Presentation is loading. Please wait.

Presentation is loading. Please wait.

Chapter 23 Respiration and Excretion

Similar presentations

Presentation on theme: "Chapter 23 Respiration and Excretion"— Presentation transcript:

1 Chapter 23 Respiration and Excretion

2 When we exercise why do we breathe hard?
Because your body needs more energy to sustain the activity that you are doing. The energy comes from the “burning” or breakdown of food in your cells, which is called Respiration.

3 What components make up the respiratory system?
Nose and Mouth Pharynx Trachea Lungs

4 Nose and Mouth In most cases, air enters the respiratory system through the nose. The nose has 2 openings called the nostrils, which are lined with short hairs. What is the function of those hairs? Filter or screen out particles of dirt and dust from entering the nasal cavity

5 Nose and Mouth cont. Air moving through the nasal cavity is filtered and moistened done by 2 different types of cells. 1st kind of cell secretes a sticky substance called mucus, which traps particles in the air from entering the lungs. 2nd kind of cell is called cilia (tiny hair like structures), which move back and forth, pushing mucus back to the nostrils.

6 Nose and Mouth cont. Mucus that collects in the nostrils can irritate the nose which causes you to sneeze. Sneezing is one way of blowing dirt and dust from the nose.

7 Pharynx Is the throat and the pathway for both food and air.
At the end of the pharynx there is a fork in the road (2 tubes) Esophagus: tube for food to travel to the stomach Windpipe: pathway of air to the lungs

8 Check for understanding
What is the function of the cilia in the nose? Oxygen absorption Movement of mucus to nostrils Secretes musus Kills bacteria Helps you breath

9 What is the function of the Epiglottis?
Flap of tissue where the esophagus and windpipe meet which acts like a trap door. When you inhale, the epiglottis raises and air moves into the windpipe. When you swallow the epiglottis lowers and covers the windpipe.

10 Trachea (windpipe) It is a 13 cm long tube located in front of the esophagus. At the top of the trachea is an organ called the larynx, which is made of tough elastic tissue called cartilage. The larynx contains 2 thin folds of skin called the vocal cords. During normal, quiet breathing, the vocal cords are relaxed, but when you speak they tighten causing them to vibrate and produce sound.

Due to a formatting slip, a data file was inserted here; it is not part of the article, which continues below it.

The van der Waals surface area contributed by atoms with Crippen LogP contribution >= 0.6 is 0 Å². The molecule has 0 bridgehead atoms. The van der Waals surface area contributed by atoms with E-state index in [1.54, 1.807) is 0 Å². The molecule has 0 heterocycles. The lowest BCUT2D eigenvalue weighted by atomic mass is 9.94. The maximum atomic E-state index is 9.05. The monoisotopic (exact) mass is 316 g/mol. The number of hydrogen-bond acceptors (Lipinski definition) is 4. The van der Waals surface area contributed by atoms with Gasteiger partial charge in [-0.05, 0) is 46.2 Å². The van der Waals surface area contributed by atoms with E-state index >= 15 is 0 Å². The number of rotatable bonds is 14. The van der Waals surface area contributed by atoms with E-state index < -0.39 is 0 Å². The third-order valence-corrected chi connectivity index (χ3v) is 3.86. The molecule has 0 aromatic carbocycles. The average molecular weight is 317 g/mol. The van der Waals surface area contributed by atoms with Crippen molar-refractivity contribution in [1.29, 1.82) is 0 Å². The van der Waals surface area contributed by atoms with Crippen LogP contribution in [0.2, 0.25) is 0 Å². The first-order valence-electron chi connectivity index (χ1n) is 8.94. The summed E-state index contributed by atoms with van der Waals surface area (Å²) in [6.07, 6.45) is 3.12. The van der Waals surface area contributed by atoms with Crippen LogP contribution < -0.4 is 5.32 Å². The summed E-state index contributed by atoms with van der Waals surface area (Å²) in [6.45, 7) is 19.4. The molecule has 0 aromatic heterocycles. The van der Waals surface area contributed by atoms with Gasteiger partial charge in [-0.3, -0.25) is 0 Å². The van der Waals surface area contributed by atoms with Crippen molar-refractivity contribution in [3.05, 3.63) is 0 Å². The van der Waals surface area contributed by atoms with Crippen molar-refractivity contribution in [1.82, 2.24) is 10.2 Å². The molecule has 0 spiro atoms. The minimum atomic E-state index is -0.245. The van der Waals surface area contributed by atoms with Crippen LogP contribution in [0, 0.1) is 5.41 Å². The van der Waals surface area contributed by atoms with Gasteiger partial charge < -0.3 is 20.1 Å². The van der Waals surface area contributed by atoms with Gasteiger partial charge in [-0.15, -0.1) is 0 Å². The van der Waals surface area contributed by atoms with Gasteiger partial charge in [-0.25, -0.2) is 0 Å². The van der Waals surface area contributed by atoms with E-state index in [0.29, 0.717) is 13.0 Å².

11 Trachea cont. The trachea is made up of rings of cartilage and smooth muscle . The cartilage keeps the trachea open at all times so air can pass through. Like the nasal cavity there are two types of cells found in the trachea one for secreting mucus and the other cilia. Mucus in the trachea can cause irritation which causes coughing.

12 Bronchi and Bronchioles
The lower end of the trachea divides into 2 smaller tubes called the bronchi, which contain rings of cartilage and smooth muscle. Within the lungs, the bronchus branches into many smaller tubes called the bronchioles, which are made only of smooth muscle. They also both secrete mucus and have cilia that aid in trapping particles and transfer of mucus.

13 Check for understanding
What is the function of mucus? Helps you breath Kills bacteria Traps dirt, dust, and bacteria Keeps respiratory system moist

14 Air sacs and Alveoli Bronchioles end in structures called air sacs or alveoli. Each lung contains millions of alveoli. A network of capillaries surround them They are 1 cell thick Thin walls allow oxygen and carbon dioxide to be transported easily.

15 Chapter 23 Respiration and Excretion

16 Gas exchange in the Alveoli
The most important part of the respiratory process is the exchange of gases O2 and CO2. Within the lungs these gases are exchanged between the alveoli and the blood stream. O2 moves in the bloodstream at the same time as CO2 moves into the alveoli. How does this exchange take place? Diffusion

17 Gas exchange in the Alveoli cont.

18 Gas exchange in the Alveoli cont.
When air enters the lungs, the O2 from the air dissolve within the alveoli. The dissolved O2 then diffuses out of the alveoli into the capillaries. At the same time CO2 in the capillaries diffuse into the alveoli.

19 Transport and Exchange of Blood
For Respiration to occur every cell in your body must have O2. O2 from the lungs is carried by red blood cells to the heart and then is pumped to the rest of the body. What is the pathway called when blood is pumped between the heart and the lungs? Pulmonary Circulation

20 Breathing Breathing and respiration are related, but they are not the same process. Respiration is a chemical process. Breathing is a mechanical process that is a part of the Respiratory process. Breathing: is the process by which air enters and leaves the body. Your lungs can hold between 5-6 L of air.

21 How often do you breath? About 12 – 15 time per minute.
The organs that make breathing possible are the ribs, the rib muscles, and the diaphragm. Breathing is an involuntary action. 24hrs a day your rib muscles and diaphragm contract and relax. However sometimes the diaphragm can have a spasm, which causes you to have the hiccups.

22 Respiratory Diseases Pneumonia Bronchitis Asthma

23 Pneumonia Is one of the most common respiratory diseases.
It is the inflammation of the lungs that is usually cause by bacteria. Germs invade the lungs, as a result fluid fills the lungs, which prevents the exchange of O2 and CO2 between the alveoli and the capillaries.

24 Bronchitis and Asthma These are 2 diseases that are caused by particles trapped in the bronchioles. Bronchitis is an inflammation of the bronchioles. Symptoms: bad lasting cough and difficulty breathing Asthma is when the muscular walls of the bronchioles contract, which causes them to become narrow and there is less room for air.

Download ppt "Chapter 23 Respiration and Excretion"

Similar presentations

Ads by Google